Abstract

Introduction: Much of our fundamental understanding of stem cell biology comes from studies of hematopoiesis where single cells produce differentiated progeny while still retaining the ability to produce daughter stem cells (self-renewal). The cardinal property of a stem cell, whether normal or malignant, is self-renewal; the key biological process that ensures the ability of the stem cell to maintain long-term clonal growth. However, our understanding of the molecular basis of self-renewal in human hematopoiesis is limited.

At the embryonic stage fetal liver is the main source of hematopoiesis; from week 6 of gestation until before birth. At this stage HSCs are in a different microenvironment but capable of self-renewing and differentiation to the full spectrum of blood lineages. While murine studies uncovered several intrinsic differences between fetal and adult HSCs, a comprehensive analysis of human HSC compartment across development is lacking.

In this study we have combined HSC purification methods and xenograft quantitative assay in conjunction with low input RNA sequencing and Enhanced Reduced Representation Bisulfite Sequencing (ERRBS) to provide a comprehensive functional and molecular outlook of human stem cell compartment across development.

Results: We followed the dynamics of four sub-fractions of CD34+CD38- divided by CD90 and CD49f expression across human blood development: fetal liver (hFL) and adult bone marrow (hBM). Using xenograft model, we identified human long, intermediate and short term HSCs in hFL and hBM. 5 single CD90+CD49f+ hFL cells were capable of sustaining the multilineage graft for over 52 weeks up to tertiary recipient, while BM cells only last for 20 weeks in the primary recipient. The frequency of LT-HSC in the CD90+CD49f+ compartment goes from 1/8 in hFL to 1/50 in hBM. hFL CD90-CD49f+ cells showed an intermediate repopulation capacity up to 44 weeks in secondary recipient.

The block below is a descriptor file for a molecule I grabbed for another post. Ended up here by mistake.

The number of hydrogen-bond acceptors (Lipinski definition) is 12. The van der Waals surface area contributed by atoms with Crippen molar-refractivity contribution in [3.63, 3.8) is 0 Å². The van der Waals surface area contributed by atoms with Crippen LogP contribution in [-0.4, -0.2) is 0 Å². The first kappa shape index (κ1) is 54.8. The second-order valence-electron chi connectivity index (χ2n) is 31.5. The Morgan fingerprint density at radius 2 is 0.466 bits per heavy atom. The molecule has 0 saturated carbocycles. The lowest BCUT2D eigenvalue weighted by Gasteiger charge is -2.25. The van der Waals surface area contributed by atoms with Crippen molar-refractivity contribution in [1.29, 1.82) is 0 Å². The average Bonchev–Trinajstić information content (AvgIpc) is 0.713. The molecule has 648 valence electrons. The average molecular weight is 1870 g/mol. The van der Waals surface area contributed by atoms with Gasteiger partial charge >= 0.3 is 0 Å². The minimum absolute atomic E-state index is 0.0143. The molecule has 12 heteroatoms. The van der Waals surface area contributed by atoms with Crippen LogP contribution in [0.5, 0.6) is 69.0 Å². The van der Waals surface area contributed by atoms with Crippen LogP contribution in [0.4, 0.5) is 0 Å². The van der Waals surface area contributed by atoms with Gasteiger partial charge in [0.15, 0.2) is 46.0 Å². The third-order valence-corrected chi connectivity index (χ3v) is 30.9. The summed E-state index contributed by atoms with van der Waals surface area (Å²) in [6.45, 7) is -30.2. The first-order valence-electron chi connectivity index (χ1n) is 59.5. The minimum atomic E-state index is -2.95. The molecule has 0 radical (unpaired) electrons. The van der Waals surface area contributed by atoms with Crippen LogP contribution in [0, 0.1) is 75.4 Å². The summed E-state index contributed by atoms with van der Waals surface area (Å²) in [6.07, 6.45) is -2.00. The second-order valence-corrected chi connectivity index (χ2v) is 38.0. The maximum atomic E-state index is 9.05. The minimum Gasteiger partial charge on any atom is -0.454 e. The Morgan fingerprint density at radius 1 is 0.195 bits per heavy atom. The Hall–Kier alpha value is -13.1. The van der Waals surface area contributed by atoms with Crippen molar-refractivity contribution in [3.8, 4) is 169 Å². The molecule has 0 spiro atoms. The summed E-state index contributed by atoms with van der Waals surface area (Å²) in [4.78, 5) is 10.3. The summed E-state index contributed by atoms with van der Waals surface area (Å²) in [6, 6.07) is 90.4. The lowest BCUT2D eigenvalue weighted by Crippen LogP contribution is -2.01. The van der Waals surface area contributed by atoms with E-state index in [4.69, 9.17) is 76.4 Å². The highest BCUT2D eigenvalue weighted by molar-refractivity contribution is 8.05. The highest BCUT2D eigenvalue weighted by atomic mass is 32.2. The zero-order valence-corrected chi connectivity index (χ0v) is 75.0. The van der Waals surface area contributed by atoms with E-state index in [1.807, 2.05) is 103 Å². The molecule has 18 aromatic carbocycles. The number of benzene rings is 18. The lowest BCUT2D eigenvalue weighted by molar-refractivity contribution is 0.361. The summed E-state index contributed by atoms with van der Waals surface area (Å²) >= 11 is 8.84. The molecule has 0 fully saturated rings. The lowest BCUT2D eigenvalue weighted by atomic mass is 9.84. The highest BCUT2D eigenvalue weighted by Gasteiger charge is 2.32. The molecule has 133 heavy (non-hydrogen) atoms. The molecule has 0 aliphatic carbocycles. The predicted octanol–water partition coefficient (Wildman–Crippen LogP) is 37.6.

On average 10% of hFL long term HSC (LT-HSC) were in S/G2/M phase, in contrast only 0.4% of BM LT-HSC were in S/G2/M phase indicating that hFL HSCs are 20 times more in cycle compare to BM.

We found that 320 genes were expressed differentially between LT-HSC and multipotent progenitors (MPP) in hBM as oppose to only 32 genes found to be differentially expressed in hFL (FDR<0.1). Interestingly, we found only 2 genes in common between these two groups.

ERRBS showed an overall increase in methylation of HSC compartment in hBM compare to hFL and gradual demethylation of lineage associated genes in MPP.

Conclusion: Our data indicate that there are distinct regulatory networks that govern hFL and hBM HSC self-renewal. We found very little differences in gene expression between all hFL HCS compartments (average 20 genes) compare to hBM (average 224), indicating that by adulthood self-renewal is becoming more restricted to the LT-HSC compartment.

Disclosures

No relevant conflicts of interest to declare.

Author notes

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Asterisk with author names denotes non-ASH members.